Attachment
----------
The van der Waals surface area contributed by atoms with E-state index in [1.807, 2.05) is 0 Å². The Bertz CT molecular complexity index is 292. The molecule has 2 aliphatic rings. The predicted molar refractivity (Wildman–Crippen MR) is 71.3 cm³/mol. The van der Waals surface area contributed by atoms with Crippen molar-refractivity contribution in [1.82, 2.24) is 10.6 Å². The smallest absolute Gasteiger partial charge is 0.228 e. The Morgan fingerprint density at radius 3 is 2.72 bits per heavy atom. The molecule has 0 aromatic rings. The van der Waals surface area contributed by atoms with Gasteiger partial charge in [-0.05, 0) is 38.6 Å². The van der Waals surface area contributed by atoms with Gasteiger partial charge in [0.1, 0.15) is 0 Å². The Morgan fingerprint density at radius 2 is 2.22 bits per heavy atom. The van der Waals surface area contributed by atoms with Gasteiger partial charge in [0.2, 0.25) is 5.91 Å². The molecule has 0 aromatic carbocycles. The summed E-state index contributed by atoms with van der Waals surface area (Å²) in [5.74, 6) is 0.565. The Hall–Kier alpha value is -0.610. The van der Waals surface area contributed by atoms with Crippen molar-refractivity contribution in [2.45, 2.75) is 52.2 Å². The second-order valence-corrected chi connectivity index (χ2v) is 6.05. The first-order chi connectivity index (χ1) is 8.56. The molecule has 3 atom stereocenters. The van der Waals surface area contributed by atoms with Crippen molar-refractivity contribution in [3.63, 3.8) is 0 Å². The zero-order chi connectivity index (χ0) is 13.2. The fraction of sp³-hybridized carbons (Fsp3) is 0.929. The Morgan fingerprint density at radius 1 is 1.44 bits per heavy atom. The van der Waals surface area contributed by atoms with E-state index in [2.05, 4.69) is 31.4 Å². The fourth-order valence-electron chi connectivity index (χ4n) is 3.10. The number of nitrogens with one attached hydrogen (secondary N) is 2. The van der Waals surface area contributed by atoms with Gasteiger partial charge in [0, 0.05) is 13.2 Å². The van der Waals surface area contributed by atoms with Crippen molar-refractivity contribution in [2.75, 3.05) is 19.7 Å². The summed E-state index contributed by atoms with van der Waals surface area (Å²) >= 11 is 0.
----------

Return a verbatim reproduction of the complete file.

The van der Waals surface area contributed by atoms with E-state index in [1.807, 2.05) is 0 Å². The Bertz CT molecular complexity index is 292. The molecule has 2 aliphatic rings. The predicted molar refractivity (Wildman–Crippen MR) is 71.3 cm³/mol. The van der Waals surface area contributed by atoms with Crippen molar-refractivity contribution in [1.82, 2.24) is 10.6 Å². The smallest absolute Gasteiger partial charge is 0.228 e. The Morgan fingerprint density at radius 3 is 2.72 bits per heavy atom. The molecule has 0 aromatic rings. The van der Waals surface area contributed by atoms with Gasteiger partial charge in [-0.05, 0) is 38.6 Å². The van der Waals surface area contributed by atoms with Gasteiger partial charge in [0.1, 0.15) is 0 Å². The Morgan fingerprint density at radius 2 is 2.22 bits per heavy atom. The van der Waals surface area contributed by atoms with Gasteiger partial charge in [0.2, 0.25) is 5.91 Å². The molecule has 0 aromatic carbocycles. The summed E-state index contributed by atoms with van der Waals surface area (Å²) in [5.74, 6) is 0.565. The Hall–Kier alpha value is -0.610. The van der Waals surface area contributed by atoms with Crippen molar-refractivity contribution in [2.45, 2.75) is 52.2 Å². The second-order valence-corrected chi connectivity index (χ2v) is 6.05. The first-order chi connectivity index (χ1) is 8.56. The molecule has 3 atom stereocenters. The van der Waals surface area contributed by atoms with Crippen molar-refractivity contribution in [3.63, 3.8) is 0 Å². The zero-order chi connectivity index (χ0) is 13.2. The fraction of sp³-hybridized carbons (Fsp3) is 0.929. The Morgan fingerprint density at radius 1 is 1.44 bits per heavy atom. The van der Waals surface area contributed by atoms with E-state index in [2.05, 4.69) is 31.4 Å². The fourth-order valence-electron chi connectivity index (χ4n) is 3.10. The number of nitrogens with one attached hydrogen (secondary N) is 2. The van der Waals surface area contributed by atoms with Gasteiger partial charge in [0, 0.05) is 13.2 Å². The van der Waals surface area contributed by atoms with Crippen molar-refractivity contribution in [2.75, 3.05) is 19.7 Å². The summed E-state index contributed by atoms with van der Waals surface area (Å²) >= 11 is 0.